Decent Work SmartLab Series 2022: Reported work-related accidents and deaths increase again in 2021

In the last ten years (2012–2021), 22.954 deaths in the formal labour market were reported in Brazil. In 2021, 571.800 accidents and 2.487 work-related deaths were registered, an increase of 30per cent compared to 2020, according to new data published by the Occupational Safety and Health Observatory.

Notícias | 20 de Abril de 2022

Brasília – Over the last ten years (2012–2021), 22.954 people died in work-related accidents in Brazil, according to newly published data from the Occupational Safety and Health Observatory, developed and managed by the Brazilian Labour Prosecution Service (MPT) in cooperation with the International Labour Organization (ILO) under the Decent Work SmartLab Initiative.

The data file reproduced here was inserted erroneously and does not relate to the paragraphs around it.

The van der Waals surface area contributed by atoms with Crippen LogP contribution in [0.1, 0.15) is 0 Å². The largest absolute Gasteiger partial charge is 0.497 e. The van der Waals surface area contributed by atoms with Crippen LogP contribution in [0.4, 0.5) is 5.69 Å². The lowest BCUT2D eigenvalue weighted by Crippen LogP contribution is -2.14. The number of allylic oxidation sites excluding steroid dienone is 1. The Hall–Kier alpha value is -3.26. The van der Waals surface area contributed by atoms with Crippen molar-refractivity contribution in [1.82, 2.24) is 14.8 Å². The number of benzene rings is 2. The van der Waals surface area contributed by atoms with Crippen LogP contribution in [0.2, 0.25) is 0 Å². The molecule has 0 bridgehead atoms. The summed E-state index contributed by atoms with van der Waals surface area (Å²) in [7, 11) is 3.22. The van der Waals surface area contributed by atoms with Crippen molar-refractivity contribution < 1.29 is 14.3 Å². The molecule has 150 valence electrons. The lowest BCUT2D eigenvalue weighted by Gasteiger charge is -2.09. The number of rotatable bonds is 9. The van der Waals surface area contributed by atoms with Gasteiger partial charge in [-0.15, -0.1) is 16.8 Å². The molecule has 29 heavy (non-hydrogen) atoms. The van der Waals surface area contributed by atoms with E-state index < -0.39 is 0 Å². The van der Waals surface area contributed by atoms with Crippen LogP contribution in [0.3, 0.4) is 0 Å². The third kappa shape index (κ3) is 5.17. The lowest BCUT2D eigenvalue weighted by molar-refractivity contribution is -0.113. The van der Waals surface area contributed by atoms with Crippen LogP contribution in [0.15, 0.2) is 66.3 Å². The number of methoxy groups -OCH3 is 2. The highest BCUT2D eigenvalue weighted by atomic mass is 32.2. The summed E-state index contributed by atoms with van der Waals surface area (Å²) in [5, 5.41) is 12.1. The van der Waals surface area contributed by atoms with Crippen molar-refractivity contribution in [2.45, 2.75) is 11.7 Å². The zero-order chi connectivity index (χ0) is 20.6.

Between 2012 and 2021, 6.2 million workplace accidents (CATs) were notified in the Brazilian formal economy. Moreover, the National Institute of Social Security (INSS) granted 2.5 million work-related social security benefits, including sick leaves, disability pensions, death pensions, and impairment benefits. In the same period, social security spending on benefits exceeded R$ 120 billion (USD 25 billion) with work-related accidents and diseases.

"The Occupational Safety and Health Observatory completes five years of existence with an important contribution to the knowledge base on work-related accidents and occupational diseases in Brazil. Updated information with geographic details is essential for public reflections in the context of World Day for Safety and Health at Work, on April 28.”, according to the MPT’s Prosecutor General of Labour, José de Lima Ramos Pereira.